One of the reasons I started practice was because I was becoming very aware of how little control over my own mind I had. This is both an early example of a growing awareness of anicca (radical impermanence) from the unconditional side of things, but also a positive and motivating realisation that made me want to see if the corollary was possible: an ability to move the mind.
Happily enough, it turned out that it was possible. Much has been made of the practice of mindfulness to give the practitioner the space between stimulus and reaction, and that’s true enough. But the other corner of the dharma triangle is dukkha, the suffering that is disatisfactoriness. Any amount of space to choose between option A and option B can’t make both choices imperfect. Practice became increasingly frustrating, I can see in hindsight, when the enactment of it failed to conquer this disatisfactory nature of things; and that belief in transcendence is what differentiates the mystical or religious practitioner from the pragmatic and scientific. I had been told, and didn’t disbelieve, that the real reduction of suffering came as a result of insight dropping on my head given diligent practice; but I also knew that practice doesn’t, weirdly, mechanistically create this insight. There has often been a sense of trying to drag my practice wherever it feels I will have the most control, given my knowledge of different practices: trying to surrender entirely to the moment, or trying to do spiritual battle against habitual impulses, in order to control the whole thing.
The trouble with this is that practice has a life of its own and slips away, entirely as a lesson hammering home the three characteristics of existence: that you can’t control practice, that it isn’t owned by you, and that you can’t perfect it yourself. I spend a lot of time not getting the hint and trying to squish these frustrating feelings that result from treating practice like a Rubik’s Cube that needs solving. Unfortunately, letting go of that control in the right way is really hard to learn and even harder to teach, because it always seems to imply some sort of passivity that is only the flip side to activity. There are lots of ways of describing practice I’ve read that, to my unsophisticated mind or perhaps just due to my predilections, seem to say ‘beat yourself into complete compliance, you useless worm’ or ‘there’s nothing you can do, whatever you do will be useless’. To strain to ‘not do’ something is the same as straining to do it, but not doing anything at all clearly hasn’t made a lot of Buddhas.
Luckily, the solution (for now) is right there, when I relax a little- and the ‘relaxing a bit’ is much more important to my practice than you might think. Firstly, it really has required for me an acceptance of the imperfection of my own practice! Why would practice be anything else than imperfect? For someone who really wants to skip to the end and be that perfection, be that permanent, be in control (like me), it’s weirdly hard to even temporarily drop that delusional sense that those are all possible things whilst still seeing myself as a conventional self entirely. Untangling psychosocial identity issues suddenly seems much more important than many uncompromising approaches might imply, as my last couple of blog posts mentioned.
Once that conventional layer of fraughtness is out the way, even if just for half an hour of sitting on the cushion, then the real pragmatism of practice can be clear. Yes, the mind can be, at least from my perspective, partially controlled: there are mental responses I can force, such as surrender, curiosity, focus. No, I cannot make them jump to match every blow that dukkha inflicts. That is not the point of learning to control the mind for practice. Instead, there can be the posture that accepts everything as a gift, positively and with mindfulness, but beyond being merely receptive, acts on it, goes with it. If I’m angry, I’m angry. If I’m relaxed, I’m relaxed. The suffering comes only from pushing against. The posture, the intention, is not the same as a reaction, because it does not form the response, only guide it.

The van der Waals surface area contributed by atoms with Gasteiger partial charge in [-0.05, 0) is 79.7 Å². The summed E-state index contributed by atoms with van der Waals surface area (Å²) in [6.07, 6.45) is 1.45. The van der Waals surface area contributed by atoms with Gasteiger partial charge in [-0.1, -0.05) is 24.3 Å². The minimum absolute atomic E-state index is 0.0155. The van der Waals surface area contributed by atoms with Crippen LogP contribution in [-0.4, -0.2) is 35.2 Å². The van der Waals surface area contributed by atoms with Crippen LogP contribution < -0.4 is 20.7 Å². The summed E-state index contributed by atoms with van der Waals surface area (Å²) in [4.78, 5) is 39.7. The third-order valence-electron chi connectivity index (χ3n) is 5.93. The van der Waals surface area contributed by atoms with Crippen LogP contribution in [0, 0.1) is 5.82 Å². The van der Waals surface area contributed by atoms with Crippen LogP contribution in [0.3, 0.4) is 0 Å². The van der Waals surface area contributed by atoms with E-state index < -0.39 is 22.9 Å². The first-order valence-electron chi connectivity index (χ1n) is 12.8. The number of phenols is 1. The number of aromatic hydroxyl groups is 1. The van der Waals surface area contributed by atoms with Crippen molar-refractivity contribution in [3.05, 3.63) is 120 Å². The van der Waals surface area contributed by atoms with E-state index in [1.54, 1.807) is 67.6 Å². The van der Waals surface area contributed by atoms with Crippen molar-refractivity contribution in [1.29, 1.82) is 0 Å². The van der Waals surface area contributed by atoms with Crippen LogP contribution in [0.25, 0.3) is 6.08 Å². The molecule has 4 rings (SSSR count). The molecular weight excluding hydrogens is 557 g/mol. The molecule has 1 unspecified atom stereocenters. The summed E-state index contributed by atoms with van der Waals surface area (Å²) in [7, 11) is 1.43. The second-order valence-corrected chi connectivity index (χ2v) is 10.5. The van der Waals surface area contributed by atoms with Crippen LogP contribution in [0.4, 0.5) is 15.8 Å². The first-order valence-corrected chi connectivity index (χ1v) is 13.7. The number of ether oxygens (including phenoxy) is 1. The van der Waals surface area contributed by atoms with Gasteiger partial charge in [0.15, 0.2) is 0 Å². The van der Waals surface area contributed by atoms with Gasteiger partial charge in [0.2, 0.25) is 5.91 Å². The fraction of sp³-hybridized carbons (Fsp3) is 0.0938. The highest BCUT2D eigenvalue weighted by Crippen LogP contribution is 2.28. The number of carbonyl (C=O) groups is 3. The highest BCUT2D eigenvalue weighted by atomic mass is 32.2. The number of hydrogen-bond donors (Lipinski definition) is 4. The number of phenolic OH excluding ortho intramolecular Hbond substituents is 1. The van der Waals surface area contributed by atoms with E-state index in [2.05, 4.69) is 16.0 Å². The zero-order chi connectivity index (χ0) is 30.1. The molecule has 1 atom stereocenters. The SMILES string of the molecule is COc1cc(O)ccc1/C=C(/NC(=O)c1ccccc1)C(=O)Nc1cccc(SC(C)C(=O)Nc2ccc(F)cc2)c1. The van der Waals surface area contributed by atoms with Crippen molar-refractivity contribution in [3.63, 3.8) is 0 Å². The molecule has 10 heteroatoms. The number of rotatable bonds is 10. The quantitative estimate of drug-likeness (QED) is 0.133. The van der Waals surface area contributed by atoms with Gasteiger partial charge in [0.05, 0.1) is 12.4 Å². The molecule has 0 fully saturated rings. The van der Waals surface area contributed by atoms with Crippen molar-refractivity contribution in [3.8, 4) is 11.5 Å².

This is different to before, because the nature of the self has been more clarified. In the previous two blog posts, I looked at whether it was better to build a self (even a flexible one) or whether it was better to try and live in the moment entirely without one, knowing that unconditionally it doesn’t really exist. The answer is that there is a self, but that is entirely appearance, and so always changing. ‘Who am I’ becomes a koan, unconditionally, but ‘what shall I do?’ becomes the question conditionally. And my answer is, always at the moment: find out. See where the rabbit hole goes. Again, it requires trust, because it requires a healthy respect for both anger and calm, happiness and sadness. They’re both leading somewhere.
We do not say ‘I made an inspiration’, but say, ‘I had an inspiration’. Inspiration to act can be seen as the guidance of God, the whisperings of hidden Buddha Nature, or simply as the innate goodness of the universe performing itself. Somehow, going with the flow makes the energy that’s in the body of much more use, and it seems to catch on the little hooks of my psyche less. I am able to say that I don’t know who I am, but that it is fun finding out each new ‘me’ as it emerges creatively and uniquely. My part in it is to want to receive this inspiration, rather than think that I need to make my own from whole cloth. In a world where it’s easy to feel so deprived when there are a thousand imperfections, suddenly there’s rather a lot being gifted.